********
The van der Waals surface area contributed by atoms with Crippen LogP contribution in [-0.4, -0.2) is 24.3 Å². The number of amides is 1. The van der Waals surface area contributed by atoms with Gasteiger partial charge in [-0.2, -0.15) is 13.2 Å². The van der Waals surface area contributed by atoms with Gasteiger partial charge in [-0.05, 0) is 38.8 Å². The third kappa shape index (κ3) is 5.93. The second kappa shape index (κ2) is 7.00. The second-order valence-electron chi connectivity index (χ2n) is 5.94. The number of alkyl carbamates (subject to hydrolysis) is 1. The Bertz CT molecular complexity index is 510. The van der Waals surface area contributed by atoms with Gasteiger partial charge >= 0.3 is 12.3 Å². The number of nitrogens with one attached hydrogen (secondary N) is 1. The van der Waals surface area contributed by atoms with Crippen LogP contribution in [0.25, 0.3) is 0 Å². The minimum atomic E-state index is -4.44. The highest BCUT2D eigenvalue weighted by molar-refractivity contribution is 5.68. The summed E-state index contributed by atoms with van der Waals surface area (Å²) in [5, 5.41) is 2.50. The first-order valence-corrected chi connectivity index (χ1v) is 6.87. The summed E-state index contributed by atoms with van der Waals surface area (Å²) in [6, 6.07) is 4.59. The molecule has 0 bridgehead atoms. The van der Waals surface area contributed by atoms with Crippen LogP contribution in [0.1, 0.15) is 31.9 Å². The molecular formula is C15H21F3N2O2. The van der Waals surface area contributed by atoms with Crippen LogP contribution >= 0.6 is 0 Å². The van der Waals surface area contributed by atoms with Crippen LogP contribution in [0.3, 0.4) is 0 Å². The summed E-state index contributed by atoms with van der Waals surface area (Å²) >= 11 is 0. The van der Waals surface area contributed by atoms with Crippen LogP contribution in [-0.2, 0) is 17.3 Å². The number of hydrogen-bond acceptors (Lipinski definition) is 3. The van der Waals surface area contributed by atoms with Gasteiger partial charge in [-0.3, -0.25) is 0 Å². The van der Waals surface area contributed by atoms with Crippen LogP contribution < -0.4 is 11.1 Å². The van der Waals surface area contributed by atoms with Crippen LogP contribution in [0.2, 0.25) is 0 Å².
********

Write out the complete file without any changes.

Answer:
The van der Waals surface area contributed by atoms with Crippen LogP contribution in [-0.4, -0.2) is 24.3 Å². The number of amides is 1. The van der Waals surface area contributed by atoms with Gasteiger partial charge in [-0.2, -0.15) is 13.2 Å². The van der Waals surface area contributed by atoms with Gasteiger partial charge in [-0.05, 0) is 38.8 Å². The third kappa shape index (κ3) is 5.93. The second kappa shape index (κ2) is 7.00. The second-order valence-electron chi connectivity index (χ2n) is 5.94. The number of alkyl carbamates (subject to hydrolysis) is 1. The Bertz CT molecular complexity index is 510. The van der Waals surface area contributed by atoms with Gasteiger partial charge >= 0.3 is 12.3 Å². The number of nitrogens with one attached hydrogen (secondary N) is 1. The van der Waals surface area contributed by atoms with Crippen LogP contribution in [0.25, 0.3) is 0 Å². The minimum atomic E-state index is -4.44. The highest BCUT2D eigenvalue weighted by molar-refractivity contribution is 5.68. The summed E-state index contributed by atoms with van der Waals surface area (Å²) in [5, 5.41) is 2.50. The first-order valence-corrected chi connectivity index (χ1v) is 6.87. The summed E-state index contributed by atoms with van der Waals surface area (Å²) in [6, 6.07) is 4.59. The molecule has 0 bridgehead atoms. The van der Waals surface area contributed by atoms with Crippen LogP contribution in [0.1, 0.15) is 31.9 Å². The molecular formula is C15H21F3N2O2. The van der Waals surface area contributed by atoms with Crippen LogP contribution >= 0.6 is 0 Å². The van der Waals surface area contributed by atoms with Crippen LogP contribution in [0.3, 0.4) is 0 Å². The summed E-state index contributed by atoms with van der Waals surface area (Å²) >= 11 is 0. The van der Waals surface area contributed by atoms with Crippen LogP contribution in [-0.2, 0) is 17.3 Å². The number of hydrogen-bond acceptors (Lipinski definition) is 3. The van der Waals surface area contributed by atoms with Gasteiger partial charge in [-0.3, -0.25) is 0 Å². The van der Waals surface area contributed by atoms with Crippen LogP contribution < -0.4 is 11.1 Å². The van der Waals surface area contributed by atoms with Crippen LogP contribution in [0.2, 0.25) is 0 Å².